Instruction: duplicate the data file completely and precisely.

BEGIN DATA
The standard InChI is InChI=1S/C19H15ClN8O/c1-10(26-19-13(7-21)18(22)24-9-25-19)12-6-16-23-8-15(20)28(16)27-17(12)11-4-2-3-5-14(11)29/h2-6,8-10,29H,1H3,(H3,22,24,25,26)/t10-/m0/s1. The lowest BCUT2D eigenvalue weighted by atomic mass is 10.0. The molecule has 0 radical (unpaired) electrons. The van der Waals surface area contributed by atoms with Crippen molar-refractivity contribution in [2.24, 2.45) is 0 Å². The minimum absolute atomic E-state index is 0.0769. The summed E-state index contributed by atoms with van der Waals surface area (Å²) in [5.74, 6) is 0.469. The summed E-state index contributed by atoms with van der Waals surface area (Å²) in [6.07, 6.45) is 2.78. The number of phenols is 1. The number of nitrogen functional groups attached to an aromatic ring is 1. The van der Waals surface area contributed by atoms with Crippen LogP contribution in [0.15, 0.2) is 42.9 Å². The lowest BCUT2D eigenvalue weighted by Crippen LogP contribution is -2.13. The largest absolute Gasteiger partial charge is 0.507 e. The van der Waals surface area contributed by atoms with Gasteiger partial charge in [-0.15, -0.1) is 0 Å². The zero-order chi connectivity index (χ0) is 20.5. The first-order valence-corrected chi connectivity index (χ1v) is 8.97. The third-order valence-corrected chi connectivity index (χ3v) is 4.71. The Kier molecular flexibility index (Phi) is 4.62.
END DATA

The standard InChI is InChI=1S/C19H15ClN8O/c1-10(26-19-13(7-21)18(22)24-9-25-19)12-6-16-23-8-15(20)28(16)27-17(12)11-4-2-3-5-14(11)29/h2-6,8-10,29H,1H3,(H3,22,24,25,26)/t10-/m0/s1. The lowest BCUT2D eigenvalue weighted by atomic mass is 10.0. The molecule has 0 radical (unpaired) electrons. The van der Waals surface area contributed by atoms with Crippen molar-refractivity contribution in [2.24, 2.45) is 0 Å². The minimum absolute atomic E-state index is 0.0769. The summed E-state index contributed by atoms with van der Waals surface area (Å²) in [5.74, 6) is 0.469. The summed E-state index contributed by atoms with van der Waals surface area (Å²) in [6.07, 6.45) is 2.78. The number of phenols is 1. The number of nitrogen functional groups attached to an aromatic ring is 1. The van der Waals surface area contributed by atoms with Crippen LogP contribution in [0.15, 0.2) is 42.9 Å². The lowest BCUT2D eigenvalue weighted by Crippen LogP contribution is -2.13. The largest absolute Gasteiger partial charge is 0.507 e. The van der Waals surface area contributed by atoms with Gasteiger partial charge in [-0.15, -0.1) is 0 Å². The zero-order chi connectivity index (χ0) is 20.5. The first-order valence-corrected chi connectivity index (χ1v) is 8.97. The third-order valence-corrected chi connectivity index (χ3v) is 4.71. The Kier molecular flexibility index (Phi) is 4.62.